• You’re shoved to the pavement at a protest. You try to get back up but a cherry-red DM accidentally steps on your pinkies.

• On a picket an over zealous police officer grabs your hand to break the line.

• A politically neutral bee stings you as you try to swot it from your face.

 gollum-n-the-ringA swollen finger is a perfectly normal body response to any of the above situations, but a tight fitting ring could cause all manner of problems. Constricting rings can lead to more intense swelling, poor lymphatic drainage, and even total loss of circulation to the poor affected digit.

Street Medics don’t as a rule carry ring cutters. That said, we appreciate that you’re attached to both your finger and your ring. That is why we’re keen to get that band of unyielding metal off your pinky as soon as possible.


Some things we as Street Medics might do as to help are:

Apply ice and elevate asking you to hold your hand above your heart.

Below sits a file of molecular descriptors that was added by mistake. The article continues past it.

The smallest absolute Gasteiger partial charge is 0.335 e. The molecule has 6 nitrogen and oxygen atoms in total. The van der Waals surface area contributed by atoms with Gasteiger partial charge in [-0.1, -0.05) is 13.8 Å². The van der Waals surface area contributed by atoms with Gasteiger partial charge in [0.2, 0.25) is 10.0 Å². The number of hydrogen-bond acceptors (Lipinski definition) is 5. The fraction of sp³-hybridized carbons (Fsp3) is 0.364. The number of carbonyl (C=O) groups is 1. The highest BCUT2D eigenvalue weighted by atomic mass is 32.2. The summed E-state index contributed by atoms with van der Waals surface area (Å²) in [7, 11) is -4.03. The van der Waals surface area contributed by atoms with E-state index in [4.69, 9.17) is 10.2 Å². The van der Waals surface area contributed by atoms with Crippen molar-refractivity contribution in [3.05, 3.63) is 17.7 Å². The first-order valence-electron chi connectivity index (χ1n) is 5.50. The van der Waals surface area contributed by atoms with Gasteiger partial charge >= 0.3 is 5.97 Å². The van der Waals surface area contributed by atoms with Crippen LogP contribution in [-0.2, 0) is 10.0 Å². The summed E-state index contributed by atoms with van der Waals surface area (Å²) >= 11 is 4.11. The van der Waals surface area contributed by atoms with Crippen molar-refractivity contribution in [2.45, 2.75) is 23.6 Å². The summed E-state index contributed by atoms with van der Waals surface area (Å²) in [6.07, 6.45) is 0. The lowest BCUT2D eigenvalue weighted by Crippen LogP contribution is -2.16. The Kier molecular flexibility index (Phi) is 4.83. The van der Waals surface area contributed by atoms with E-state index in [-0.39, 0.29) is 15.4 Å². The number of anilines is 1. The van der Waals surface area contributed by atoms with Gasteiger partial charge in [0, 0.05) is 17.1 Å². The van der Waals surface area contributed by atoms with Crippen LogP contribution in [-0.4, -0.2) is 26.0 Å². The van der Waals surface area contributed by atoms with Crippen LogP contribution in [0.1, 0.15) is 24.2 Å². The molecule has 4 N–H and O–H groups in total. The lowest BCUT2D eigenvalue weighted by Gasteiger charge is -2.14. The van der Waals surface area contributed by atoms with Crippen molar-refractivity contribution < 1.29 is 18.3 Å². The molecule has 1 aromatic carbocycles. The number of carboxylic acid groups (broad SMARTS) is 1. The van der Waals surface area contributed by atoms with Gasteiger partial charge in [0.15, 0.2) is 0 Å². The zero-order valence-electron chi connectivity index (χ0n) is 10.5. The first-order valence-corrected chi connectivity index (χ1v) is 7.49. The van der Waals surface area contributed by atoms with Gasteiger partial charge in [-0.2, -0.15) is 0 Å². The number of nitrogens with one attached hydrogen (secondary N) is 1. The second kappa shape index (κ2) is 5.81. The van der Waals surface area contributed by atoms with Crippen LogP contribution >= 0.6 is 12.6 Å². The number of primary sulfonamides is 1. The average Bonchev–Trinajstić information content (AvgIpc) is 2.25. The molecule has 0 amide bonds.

-We might lube your finger up (real good) with soap & water and ask you to twist the ring off yourself.

-If we suspect a fracture suggest you go to the Emergency Department and get an X-ray. In ED they are more likely to take an orthopaedic ring cutting device to your beloved ring.

-But, back in the field there’s also a near magical way of removing a ring using only a piece of string and it looks like this:  (Though, this method does require a bit of practice.)

And remember, street medics really do care about blood perfusion to your fingers and thumbs. That is why, if we have any doubts suggest you remove the ring straight away. We NEVER remove people’s rings without consent, but if you are insistent you won’t remove the ring, we will politely & non-judgmentally explain we are worried about tissue and nerve damage to the digit.

After the accident and up to 24 hours later,  look out for changes in the fingers’ colour, temperature & sensation. If the finger turns pale or blue, gets cold or painful, see a medical practitioner as soon as possible.